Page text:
This year long exhibition at the Museum of Fine Arts in Budapest looks at Raphael, the youngest of the famous Renaissance triad including Leonardo and Michelangelo, and his enduring legacy for Italian art. Raphael was among the first to recognize the advantages of reproducing his compositions in print. Collaborating with the most eminent Italian engraver, Marcantonio Raimondi, he engaged a successful undertaking, which marked the birth of the print publishing business in Rome. From Renaissance drawings and prints, this exhibition includes sixty-five masterpieces, which demonstrate Raphael’s genius as well as his influence on the next generation. In his highly organised and prolific workshop, many gifted artists and protagonists worked under Raphael’s supervision, such as Perino del Vafa, Giulio Romano and Polidoro da Caravaggio. Curated by Zoltán Kárpáti and Eszter Seres, the show offers an extraordinary opportunity to understand Raphael’s working method in detail. The exhibition was preceded by a detailed, expert and technical examination of the Raphael drawings, which will be published in a catalogue to accompany the show.
Culture | Budapest Christmas Fair:
16 November 2013 – 30 December 2013
A visit to the Budapest Christmas Fair guarantees a special and unique Christmas gift for your loved ones. At the end of November each year, Vörösmarty square turns into a magical, festive marketplace. Situated in the centre of Budapest, the fair contains a staggering 122 stalls of high-quality products — selected and approved by a special jury of folk art experts. Kalocsa town is this year’s guest of honour, and famous for its paprika spice and the colourful embroidery of unique floral motifs. Visitors can purchase embroidered tablecloths, hand-painted porcelain and the famous Hungarian spice at their kiosk. For great gastronomy, be sure to try the traditional Hungarian Christmas dishes: such as roasted goose thigh, grilled sausage and meat, pork knuckle and stuffed cabbage. From 30th November until the 23rd of December, guests can enjoy a three minute long spectacular animated light show with Christmas themes, every day at 5pm, 6pm, 7pm and 8pm.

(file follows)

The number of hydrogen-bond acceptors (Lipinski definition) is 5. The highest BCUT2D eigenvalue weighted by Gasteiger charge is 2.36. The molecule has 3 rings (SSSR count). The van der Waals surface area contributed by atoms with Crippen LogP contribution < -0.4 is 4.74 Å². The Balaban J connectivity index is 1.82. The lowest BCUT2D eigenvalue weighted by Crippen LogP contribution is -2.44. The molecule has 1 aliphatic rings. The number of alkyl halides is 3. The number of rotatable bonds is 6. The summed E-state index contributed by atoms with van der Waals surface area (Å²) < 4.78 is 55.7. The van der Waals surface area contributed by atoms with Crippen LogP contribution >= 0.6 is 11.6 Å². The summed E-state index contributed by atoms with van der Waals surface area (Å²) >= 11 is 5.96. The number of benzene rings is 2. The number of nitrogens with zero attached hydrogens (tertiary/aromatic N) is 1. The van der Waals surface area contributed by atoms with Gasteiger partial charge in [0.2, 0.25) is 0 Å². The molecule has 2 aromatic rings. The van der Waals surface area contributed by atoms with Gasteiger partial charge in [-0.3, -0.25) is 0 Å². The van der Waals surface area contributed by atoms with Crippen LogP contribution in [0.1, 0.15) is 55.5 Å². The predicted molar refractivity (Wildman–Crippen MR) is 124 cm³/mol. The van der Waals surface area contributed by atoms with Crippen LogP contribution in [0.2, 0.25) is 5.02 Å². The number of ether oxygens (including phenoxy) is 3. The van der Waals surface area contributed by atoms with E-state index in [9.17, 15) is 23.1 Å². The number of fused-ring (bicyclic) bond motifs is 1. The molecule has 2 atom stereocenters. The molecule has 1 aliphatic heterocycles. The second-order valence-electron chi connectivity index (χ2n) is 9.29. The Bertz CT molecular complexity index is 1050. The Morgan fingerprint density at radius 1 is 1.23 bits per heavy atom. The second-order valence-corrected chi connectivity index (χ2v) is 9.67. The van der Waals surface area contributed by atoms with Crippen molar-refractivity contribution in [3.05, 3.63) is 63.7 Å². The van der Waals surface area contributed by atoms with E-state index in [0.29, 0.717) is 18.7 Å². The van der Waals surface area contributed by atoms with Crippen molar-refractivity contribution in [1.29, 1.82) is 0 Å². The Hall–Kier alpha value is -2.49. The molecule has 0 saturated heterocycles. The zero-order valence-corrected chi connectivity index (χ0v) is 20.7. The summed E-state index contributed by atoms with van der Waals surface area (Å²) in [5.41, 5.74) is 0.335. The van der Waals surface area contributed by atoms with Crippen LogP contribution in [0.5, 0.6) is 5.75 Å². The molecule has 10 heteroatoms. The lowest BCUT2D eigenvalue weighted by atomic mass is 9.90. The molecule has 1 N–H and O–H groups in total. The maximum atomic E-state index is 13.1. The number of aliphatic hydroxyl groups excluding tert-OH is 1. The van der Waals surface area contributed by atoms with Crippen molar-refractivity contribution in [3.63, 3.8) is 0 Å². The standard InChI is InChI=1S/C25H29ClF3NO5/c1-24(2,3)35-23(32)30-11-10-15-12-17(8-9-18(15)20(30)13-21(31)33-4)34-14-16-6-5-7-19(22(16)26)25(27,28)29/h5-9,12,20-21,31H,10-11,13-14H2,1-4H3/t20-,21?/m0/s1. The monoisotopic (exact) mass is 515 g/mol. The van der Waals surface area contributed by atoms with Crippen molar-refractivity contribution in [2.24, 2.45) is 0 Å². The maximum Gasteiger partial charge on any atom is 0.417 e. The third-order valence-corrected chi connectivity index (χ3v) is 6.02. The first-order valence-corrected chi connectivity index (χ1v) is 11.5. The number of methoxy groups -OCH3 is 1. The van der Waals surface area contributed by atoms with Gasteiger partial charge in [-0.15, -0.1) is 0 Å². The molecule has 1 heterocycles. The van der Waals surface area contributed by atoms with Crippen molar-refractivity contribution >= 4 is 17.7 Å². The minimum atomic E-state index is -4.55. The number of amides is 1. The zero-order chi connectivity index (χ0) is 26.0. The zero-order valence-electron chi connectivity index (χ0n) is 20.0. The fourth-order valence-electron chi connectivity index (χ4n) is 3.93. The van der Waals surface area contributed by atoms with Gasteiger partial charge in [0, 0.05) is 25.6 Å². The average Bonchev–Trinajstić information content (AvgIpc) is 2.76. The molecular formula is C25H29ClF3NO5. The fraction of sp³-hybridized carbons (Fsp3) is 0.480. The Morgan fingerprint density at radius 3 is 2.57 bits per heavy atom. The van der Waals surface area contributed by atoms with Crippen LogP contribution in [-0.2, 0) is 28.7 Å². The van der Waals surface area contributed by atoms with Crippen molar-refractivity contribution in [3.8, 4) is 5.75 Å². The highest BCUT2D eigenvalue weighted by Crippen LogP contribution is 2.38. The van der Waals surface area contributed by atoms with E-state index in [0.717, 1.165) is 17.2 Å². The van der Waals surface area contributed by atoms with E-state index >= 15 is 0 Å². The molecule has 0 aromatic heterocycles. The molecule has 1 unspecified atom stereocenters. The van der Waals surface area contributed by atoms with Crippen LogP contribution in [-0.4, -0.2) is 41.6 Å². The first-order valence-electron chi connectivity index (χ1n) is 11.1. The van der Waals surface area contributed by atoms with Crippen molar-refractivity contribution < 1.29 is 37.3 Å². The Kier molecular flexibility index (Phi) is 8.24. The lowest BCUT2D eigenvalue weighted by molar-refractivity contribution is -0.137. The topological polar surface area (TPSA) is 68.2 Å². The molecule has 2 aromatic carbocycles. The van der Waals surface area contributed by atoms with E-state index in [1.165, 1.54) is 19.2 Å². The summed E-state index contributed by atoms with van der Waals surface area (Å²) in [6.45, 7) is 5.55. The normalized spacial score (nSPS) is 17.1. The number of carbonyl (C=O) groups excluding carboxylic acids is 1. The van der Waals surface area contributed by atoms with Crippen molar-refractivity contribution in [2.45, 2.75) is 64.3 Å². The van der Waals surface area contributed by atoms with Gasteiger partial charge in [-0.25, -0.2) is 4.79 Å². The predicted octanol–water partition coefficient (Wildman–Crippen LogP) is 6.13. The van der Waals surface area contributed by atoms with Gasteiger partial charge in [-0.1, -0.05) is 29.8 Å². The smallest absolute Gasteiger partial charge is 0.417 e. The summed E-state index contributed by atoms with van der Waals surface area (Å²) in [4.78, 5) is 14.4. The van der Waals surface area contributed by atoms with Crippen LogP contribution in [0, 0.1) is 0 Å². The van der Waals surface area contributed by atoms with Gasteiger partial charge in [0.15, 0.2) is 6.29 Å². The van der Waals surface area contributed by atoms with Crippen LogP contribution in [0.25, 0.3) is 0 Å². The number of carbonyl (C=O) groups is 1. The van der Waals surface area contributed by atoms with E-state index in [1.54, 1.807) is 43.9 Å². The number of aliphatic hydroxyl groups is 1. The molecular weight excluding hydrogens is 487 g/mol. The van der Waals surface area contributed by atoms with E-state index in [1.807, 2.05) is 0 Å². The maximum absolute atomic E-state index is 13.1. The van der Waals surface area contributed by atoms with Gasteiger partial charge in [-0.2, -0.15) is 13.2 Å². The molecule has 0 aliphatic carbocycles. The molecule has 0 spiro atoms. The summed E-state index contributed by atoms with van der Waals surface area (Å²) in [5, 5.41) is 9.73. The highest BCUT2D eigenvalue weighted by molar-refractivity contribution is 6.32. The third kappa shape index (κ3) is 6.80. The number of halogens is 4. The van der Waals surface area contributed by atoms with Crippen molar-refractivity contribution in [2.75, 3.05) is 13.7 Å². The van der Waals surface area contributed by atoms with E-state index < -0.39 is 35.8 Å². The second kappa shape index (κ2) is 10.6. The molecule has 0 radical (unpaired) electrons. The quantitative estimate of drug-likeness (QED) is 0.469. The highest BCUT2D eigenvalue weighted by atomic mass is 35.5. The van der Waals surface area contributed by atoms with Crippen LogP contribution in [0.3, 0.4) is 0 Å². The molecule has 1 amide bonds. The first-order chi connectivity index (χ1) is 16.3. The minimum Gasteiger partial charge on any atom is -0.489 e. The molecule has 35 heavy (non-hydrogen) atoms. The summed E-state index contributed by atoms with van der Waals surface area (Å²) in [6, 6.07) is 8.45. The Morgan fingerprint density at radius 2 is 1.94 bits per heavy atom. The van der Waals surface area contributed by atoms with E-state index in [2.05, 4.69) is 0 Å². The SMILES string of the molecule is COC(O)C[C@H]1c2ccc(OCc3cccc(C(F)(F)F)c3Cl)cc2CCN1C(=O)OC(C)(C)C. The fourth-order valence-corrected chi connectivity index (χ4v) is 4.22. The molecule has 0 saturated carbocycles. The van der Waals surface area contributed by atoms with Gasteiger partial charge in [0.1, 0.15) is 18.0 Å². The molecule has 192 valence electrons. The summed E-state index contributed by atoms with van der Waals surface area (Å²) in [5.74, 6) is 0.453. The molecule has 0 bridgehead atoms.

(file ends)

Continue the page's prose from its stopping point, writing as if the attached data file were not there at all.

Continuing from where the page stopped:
Culture | Quarter6Quarter7 Festival:
8 December 2013 – 16 December 2013
Established in 2009, the Quarter6Quarter7 Festival commemorates the annual Hanukkah celebrations of miracles and light in Budapest’s former Jewish Quarter. The Jewish Quarter is located in downtown Budapest, in between districts six and seven, hence the name of the festival. The activities are very lively with various festivities from film screenings to Jewish cultural events, kosher and non-kosher Jewish traditional foods, live concerts, exhibitions and theatre performances. At over eighteen cultural venues, visitors can learn about Jewish culture and its heritage in locations such as restaurants, clubs, ruins and pubs. Previous venues have included Doblo Wine Bar, Israeli Cultural Institute in Budapest (Izraeli Kulturalis Intezet), Mosaic Tea House (Mozaik Teahaz), Koleves Restaurant (Koleves Etterem), and the streets of the Jewish Quarter, especially Kazinczy Street and Kiraly Street. If you fancy being more active, guided walking tours are available which focus on detailed information about Judaism and Hungarian Jewish culture.
By Helen Brady